The workshop is focused on recent progress in algorithm design and computational complexity. The main speaker will be Tomasz Kociumaka who will give a tutorial series on recent advances in algorithms for edit distance. We hope to bring together researchers and advanced students with interests in algorithms for strings and complexity theory.
Abstract: The edit distance between two strings is defined as the minimum number of character insertions, deletions, and substitutions needed to transform one string into another. It constitutes a fundamental string similarity measure with rich theoretical literature and a variety of applications across several disciplines. The textbook algorithm computes edit distance in quadratic time, and due to conditional lower bounds, there is little hope for significantly faster solutions. Nevertheless, the study of edit distance gives rise to numerous exciting questions, most of which still await definite answers: How fast can we approximate edit distance? Is the problem easier if the edit distance is small? What about maintaining the edit distance of dynamically changing strings? Can we support edits with different weights (costs) of individual edits? Is there hope for a quantum speed-up in computing edit distance?
In this three-day tutorial, I will present the main techniques behind multiple recent developments in the area. On the first day, after covering the basics, I will introduce the seaweed method, originally due to Tiskin, which became the central component of dynamic edit distance algorithms and the state-of-the-art for pattern matching with up to k edits. My second talk will uncover the connections between edit distance and lossless compression schemes, such as LZ77. Highly compressible strings constitute the bottleneck for computing the edit distance (when it is much smaller than the string length), and, in several settings, tools designed for handling compressed data are applied in (conditionally) optimal algorithms for computing edit distance. The last session will be devoted to approximating edit distance. I will introduce precision sampling, a technique dating back to a FOCS'10 paper of Andoni, Krauthgamer, and Onak, which explains most of the recent developments in sublinear-time algorithms for edit distance approximation.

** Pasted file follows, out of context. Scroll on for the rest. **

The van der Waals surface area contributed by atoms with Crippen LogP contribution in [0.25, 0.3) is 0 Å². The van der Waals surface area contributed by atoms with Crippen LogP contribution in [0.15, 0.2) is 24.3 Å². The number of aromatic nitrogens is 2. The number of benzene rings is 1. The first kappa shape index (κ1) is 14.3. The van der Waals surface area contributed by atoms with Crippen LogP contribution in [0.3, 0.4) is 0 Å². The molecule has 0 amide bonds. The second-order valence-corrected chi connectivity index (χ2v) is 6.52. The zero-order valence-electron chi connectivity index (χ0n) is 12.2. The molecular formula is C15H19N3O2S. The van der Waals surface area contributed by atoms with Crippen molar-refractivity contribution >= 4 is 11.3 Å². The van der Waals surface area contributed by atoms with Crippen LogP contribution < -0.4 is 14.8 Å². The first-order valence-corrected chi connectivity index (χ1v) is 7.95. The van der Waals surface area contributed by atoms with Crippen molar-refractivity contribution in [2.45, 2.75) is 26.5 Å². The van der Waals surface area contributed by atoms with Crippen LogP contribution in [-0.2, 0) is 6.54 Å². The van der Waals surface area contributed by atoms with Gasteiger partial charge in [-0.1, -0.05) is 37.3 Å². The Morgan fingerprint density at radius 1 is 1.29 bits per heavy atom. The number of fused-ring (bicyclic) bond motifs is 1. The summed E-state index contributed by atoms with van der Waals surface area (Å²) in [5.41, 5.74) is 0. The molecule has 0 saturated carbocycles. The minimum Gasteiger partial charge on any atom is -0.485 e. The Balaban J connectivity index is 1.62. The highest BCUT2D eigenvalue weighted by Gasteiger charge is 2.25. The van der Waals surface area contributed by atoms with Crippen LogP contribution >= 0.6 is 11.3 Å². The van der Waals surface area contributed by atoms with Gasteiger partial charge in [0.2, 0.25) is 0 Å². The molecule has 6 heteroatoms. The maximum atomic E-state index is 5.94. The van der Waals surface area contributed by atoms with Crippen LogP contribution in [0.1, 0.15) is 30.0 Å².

Sunday, May 28 — Arrival
Monday, May 29:
Hotel Erlebachova Bouda, Špindlerův Mlýn, Czech Republic.
Directly at the hotel in any of the Erlebachova bouda or Josefova Bouda. Most participants are expected to make their own reservations at the hotel.
There is an organized bus from Prague to Erlebachova Bouda on Sunday, May 28th at 15:00. The bus will departure from U Bruskych kasaren, Prague 1 which is near metro and tram station Malostranska:
On Wednesday, May 31st, there will be a returning bus from Erlebachova bouda leaving at 13:00.
On June 2-4, there will be HALG - Highlights of Algorithms 2023 in Prague.
There is no registration fee. Everybody is welcome to attend but we kindly ask prospective participants to register by filling out this form. Unless directed otherwise by the organizers please arrange your accommodation directly with the hotel. We have some funding to partially cover accommodation cost of students. Get in touch with Michal Koucký by April 24th, 2023 if you want to use that opportunity.
Organizers:
This project is funded by the Grant Agency of the Czech Republic under the grant agreement no. 19-27871X. |